Case 13

Soloway, Mark S.

M.L. is a very healthy 60 year old woman who presented with an episode of gross hematuria in November 2018. A CT scan indicated a bladder tumor on the left wall. The upper urinary tract was normal. Her past medical history was entirely negative. An outpatient flexible cystoscopy identified a papillary exophytic solitary tumor on the left lateral wall of the bladder. The remainder of the bladder was normal.

She underwent a transurethral resection of the tumor (Figs. 1, 2). The pathology revealed a high grade urothelial carcinoma, which had minimal invasion into the lamina propria. Muscularis propria was present and uninvolved by the tumor. The stage was thus pT1a.

Fig. 1

Papillary tumor left wall of the bladder.

Fig. 2

Appearance of the bladder after the resection.

I considered a repeat TUR BT but after reviewing the histology with the urologic pathologist I was convinced that there was only microinvasion and a repeat resection would almost certainly find no cancer. A post TUR urine for cytology and bladder wash was negative for high grade cancer.

She received 6 weeks of BCG. This was well tolerated. A flexible cystoscopy in 1/19 identified a small cluster of abnormal urothelium in the area of the prior resection site, i.e. the left wall (Figs. 3, 4). A formal TUR of these areas was then performed (Figs. 5, 6). Most of the small “tumors” were removed with a cold cup forceps to avoid cautery artifact. The base was resected with the loop electrode. The pathology report was a nested variant of urothelial cancer with microinvasion into the lamina propria.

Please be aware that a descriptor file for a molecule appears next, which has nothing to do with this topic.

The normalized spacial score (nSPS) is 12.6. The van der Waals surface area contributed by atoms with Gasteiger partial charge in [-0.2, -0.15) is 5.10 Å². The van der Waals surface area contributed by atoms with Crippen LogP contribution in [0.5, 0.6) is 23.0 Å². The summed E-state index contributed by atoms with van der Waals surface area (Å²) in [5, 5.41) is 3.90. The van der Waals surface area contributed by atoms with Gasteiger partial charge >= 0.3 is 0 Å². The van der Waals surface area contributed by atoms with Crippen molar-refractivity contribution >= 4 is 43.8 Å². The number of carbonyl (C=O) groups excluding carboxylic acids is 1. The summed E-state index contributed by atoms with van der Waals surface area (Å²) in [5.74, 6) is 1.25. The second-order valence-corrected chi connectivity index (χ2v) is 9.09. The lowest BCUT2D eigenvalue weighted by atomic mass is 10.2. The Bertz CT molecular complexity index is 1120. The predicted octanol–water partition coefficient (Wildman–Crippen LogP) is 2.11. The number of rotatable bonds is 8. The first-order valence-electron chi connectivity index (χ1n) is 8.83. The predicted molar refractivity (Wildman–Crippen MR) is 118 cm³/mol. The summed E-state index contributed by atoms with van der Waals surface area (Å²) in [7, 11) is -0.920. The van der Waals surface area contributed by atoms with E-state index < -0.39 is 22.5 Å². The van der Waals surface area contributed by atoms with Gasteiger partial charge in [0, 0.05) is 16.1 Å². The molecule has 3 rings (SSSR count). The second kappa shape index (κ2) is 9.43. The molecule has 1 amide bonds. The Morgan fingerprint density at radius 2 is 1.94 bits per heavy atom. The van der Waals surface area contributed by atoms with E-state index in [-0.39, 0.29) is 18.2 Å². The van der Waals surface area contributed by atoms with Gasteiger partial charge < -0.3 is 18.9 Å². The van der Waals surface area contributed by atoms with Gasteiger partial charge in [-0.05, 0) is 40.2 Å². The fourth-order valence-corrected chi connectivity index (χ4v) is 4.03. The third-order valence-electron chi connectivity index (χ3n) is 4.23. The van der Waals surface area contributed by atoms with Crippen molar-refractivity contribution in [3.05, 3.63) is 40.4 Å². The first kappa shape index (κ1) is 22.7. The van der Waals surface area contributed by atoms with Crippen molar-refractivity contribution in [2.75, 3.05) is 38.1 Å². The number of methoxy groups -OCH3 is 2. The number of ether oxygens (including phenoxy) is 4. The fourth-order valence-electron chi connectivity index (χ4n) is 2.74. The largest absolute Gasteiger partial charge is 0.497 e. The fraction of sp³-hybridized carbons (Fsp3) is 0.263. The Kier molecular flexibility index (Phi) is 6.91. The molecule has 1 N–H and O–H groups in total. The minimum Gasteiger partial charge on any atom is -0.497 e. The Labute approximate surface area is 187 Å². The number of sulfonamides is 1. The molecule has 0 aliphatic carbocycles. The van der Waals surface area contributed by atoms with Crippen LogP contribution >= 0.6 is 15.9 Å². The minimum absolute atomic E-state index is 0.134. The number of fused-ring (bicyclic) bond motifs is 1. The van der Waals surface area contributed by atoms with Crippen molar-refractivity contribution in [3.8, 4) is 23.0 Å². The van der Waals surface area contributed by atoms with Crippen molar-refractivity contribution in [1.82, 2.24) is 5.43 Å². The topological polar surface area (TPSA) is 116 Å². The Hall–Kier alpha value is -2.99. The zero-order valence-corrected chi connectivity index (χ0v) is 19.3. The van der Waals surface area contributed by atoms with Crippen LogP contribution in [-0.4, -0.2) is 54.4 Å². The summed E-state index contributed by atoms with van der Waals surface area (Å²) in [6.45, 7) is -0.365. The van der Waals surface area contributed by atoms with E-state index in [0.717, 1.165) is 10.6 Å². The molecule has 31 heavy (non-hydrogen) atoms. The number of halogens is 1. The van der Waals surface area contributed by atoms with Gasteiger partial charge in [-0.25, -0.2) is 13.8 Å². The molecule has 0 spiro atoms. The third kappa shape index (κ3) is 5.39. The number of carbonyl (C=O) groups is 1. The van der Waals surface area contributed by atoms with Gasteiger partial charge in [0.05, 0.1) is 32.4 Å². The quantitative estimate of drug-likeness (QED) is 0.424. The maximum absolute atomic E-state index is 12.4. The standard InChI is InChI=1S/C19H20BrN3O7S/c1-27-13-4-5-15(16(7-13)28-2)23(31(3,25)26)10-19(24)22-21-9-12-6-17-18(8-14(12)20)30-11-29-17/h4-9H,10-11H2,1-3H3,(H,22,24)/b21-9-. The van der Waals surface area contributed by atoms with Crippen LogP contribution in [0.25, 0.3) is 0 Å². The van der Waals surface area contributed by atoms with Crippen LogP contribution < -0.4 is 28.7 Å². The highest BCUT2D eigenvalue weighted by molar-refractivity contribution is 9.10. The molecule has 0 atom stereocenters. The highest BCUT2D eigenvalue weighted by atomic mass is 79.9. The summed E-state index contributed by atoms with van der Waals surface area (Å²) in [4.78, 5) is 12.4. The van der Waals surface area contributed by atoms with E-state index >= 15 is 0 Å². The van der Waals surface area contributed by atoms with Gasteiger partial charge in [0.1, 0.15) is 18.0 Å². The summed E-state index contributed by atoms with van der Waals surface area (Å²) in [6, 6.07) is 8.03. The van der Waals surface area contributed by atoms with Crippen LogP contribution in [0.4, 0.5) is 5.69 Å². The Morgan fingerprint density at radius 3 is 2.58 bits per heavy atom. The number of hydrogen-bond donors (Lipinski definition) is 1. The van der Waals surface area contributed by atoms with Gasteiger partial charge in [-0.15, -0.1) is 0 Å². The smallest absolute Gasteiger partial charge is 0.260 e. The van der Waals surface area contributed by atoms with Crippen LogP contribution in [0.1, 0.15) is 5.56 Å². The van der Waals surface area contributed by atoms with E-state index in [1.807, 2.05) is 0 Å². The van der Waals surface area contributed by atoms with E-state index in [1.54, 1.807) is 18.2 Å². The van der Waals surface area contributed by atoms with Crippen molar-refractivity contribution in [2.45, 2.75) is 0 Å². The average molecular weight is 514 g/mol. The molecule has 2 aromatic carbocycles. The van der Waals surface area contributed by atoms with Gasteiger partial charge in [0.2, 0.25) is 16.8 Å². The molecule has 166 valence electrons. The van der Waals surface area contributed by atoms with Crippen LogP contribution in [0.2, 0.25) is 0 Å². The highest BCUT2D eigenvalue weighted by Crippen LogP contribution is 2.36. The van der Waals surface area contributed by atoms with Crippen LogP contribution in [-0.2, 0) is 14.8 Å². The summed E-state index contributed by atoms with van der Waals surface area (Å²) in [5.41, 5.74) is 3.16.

Fig. 3

Small tumor left wall seen on post BCG cystoscopy.

Fig. 4

Narrow band imaging of same area showing small tumors. They are not papillary and very small.

Fig. 5

Small tumors at time of resection.

Fig. 6

Post TUR tumor bed.

This presented a difficult decision. Is the presence of a new T1 tumor despite a 6 week course of BCG sufficient to warrant a cystectomy? Is a course of intravesical chemotherapy reasonable? These were clearly very small new tumors and not a recurrence of the initial tumor. Does the variant histology, i.e. nested, dictate a different approach?

After a thorough discussion with the patient who is reluctant to proceed with removal of her bladder she has been given gemcitabine weekly for 6 weeks.

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